Despite Tensions Over Tariffs, US Stock Market Continues To Climb


U.S. stocks climbed with other markets on Monday as worries about trade tensions between the United States and the rest of the world took a back seat.

The world’s two largest economies took their biggest steps yet on Friday in a brewing global trade war after the United States and China imposed dueling tariffs on each other’s goods. But a better-than-forecast U.S. jobs report on Friday and the expectation for strong earnings reports from nearly every swath of corporate America in the upcoming weeks have nevertheless helped support stocks.

Keeping Score: The S&P 500 was up 15 points, or 0.6 percent, at 2,775, as of 10 a.m. Eastern time. If it holds, the index would add to its 0.8 percent from Friday after a report showed that U.S. businesses are still hiring more workers than expected despite all the concerns about global trade.

The Dow Jones industrial average rose 195, or 0.8 percent, to 24,651, and the Nasdaq composite rose 50, or 0.7 percent, to 7,738.

Earnings Season: Companies are lining up to tell investors how much profit they made during the spring, and expectations are high for another gangbusters quarter of growth.

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Citigroup, JPMorgan Chase and Wells Fargo are all reporting on Friday, marking the unofficial start to reporting season. For companies across the S&P 500, analysts have forecast growth of 19 percent in earnings per share from a year earlier, according to S&P Global Market Intelligence.

Yields: Yields on Treasurys rose as prices for bonds fell. The yield on the 10-year Treasury note climbed to 2.85 percent from 2.82 percent late Friday. The two-year yield rose to 2.56 percent from 2.54 percent, and the 30-year yield pushed up to 2.96 percent from 2.93 percent.

Financial Fling: Higher interest rates can translate into bigger profits for banks by enabling them to charge higher rates for mortgages and other loans.

Financial stocks were the market’s leader, and those in the S&P 500 jumped 1.3 percent for the biggest gain among the 11 sectors that make up the index.

Dividends Dulled: On the flip side, higher interest rates can lure buyers away from high-dividend stocks because they become more interested in bonds.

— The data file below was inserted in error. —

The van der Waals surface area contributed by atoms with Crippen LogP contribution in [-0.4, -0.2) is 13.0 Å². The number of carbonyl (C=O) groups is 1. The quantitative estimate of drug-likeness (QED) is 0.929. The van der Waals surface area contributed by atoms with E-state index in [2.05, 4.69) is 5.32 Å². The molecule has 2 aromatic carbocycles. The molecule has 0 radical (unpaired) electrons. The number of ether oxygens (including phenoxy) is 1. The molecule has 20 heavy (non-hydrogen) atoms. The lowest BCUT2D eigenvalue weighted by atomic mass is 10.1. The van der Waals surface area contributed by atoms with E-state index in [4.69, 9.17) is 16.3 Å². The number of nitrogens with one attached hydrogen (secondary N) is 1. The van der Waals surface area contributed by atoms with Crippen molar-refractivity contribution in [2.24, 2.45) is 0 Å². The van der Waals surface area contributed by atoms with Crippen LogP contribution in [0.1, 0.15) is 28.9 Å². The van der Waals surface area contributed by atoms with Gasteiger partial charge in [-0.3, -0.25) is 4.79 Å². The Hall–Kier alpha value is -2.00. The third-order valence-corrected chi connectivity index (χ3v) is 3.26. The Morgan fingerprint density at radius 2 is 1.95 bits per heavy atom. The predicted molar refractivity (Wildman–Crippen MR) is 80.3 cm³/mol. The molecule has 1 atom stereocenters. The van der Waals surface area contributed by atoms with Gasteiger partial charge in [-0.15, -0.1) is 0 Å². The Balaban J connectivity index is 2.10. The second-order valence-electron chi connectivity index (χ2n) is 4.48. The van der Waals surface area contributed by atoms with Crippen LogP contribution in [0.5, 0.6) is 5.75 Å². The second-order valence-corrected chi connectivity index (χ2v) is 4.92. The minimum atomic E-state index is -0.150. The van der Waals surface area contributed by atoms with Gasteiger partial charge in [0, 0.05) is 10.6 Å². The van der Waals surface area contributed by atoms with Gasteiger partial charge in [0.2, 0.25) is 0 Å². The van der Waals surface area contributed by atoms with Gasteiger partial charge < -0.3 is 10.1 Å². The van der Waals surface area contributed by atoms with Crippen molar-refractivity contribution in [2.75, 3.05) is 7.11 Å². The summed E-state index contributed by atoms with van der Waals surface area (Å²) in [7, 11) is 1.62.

Utilities and real-estate investment trusts both lost ground, while telecommunications companies were the worst-performing area of the S&P 500, dropping 1.4 percent.

Markets Abroad: France’s CAC 40 rose 0.3 percent, Germany’s DAX added 0.3 percent and the FTSE 100 climbed 0.2 percent.

Japan’s Nikkei 225 jumped 1.2 percent, the Hang Seng in Hong Kong climbed 1.3 percent and the Kospi in South Korea added 0.6 percent.

Stocks from emerging markets, which have been on a wild ride up and down this year, jumped 1.5 percent.

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Trade War: There were few developments over the weekend after Washington put a 25 percent tax on $34 billion worth of Chinese imports Friday and Beijing retaliated with taxes on an equal amount of U.S. products, including soybeans, pork and electric cars. The full impact of the measures may not be felt for some time, and there was little immediate reaction from investors who have known for weeks that the tariffs were due to take effect.

Currencies: The dollar edged up to 110.65 Japanese yen from 110.45 yen late Friday. The euro rose to $1.1771 from $1.1745, and the British pound rose to $1.3326 from $1.3266.

Commodities: Benchmark U.S. crude slipped 8 cents to $73.72 per barrel. Brent crude, the international standard, added 58 cents to $77.69 per barrel.

Gold rose $7.90 to $1,263.70 per ounce.


AP Business Writer Yuri Kageyama contributed from Tokyo.

The Western Journal has reviewed this Associated Press story and may have altered it prior to publication to ensure that it meets our editorial standards.

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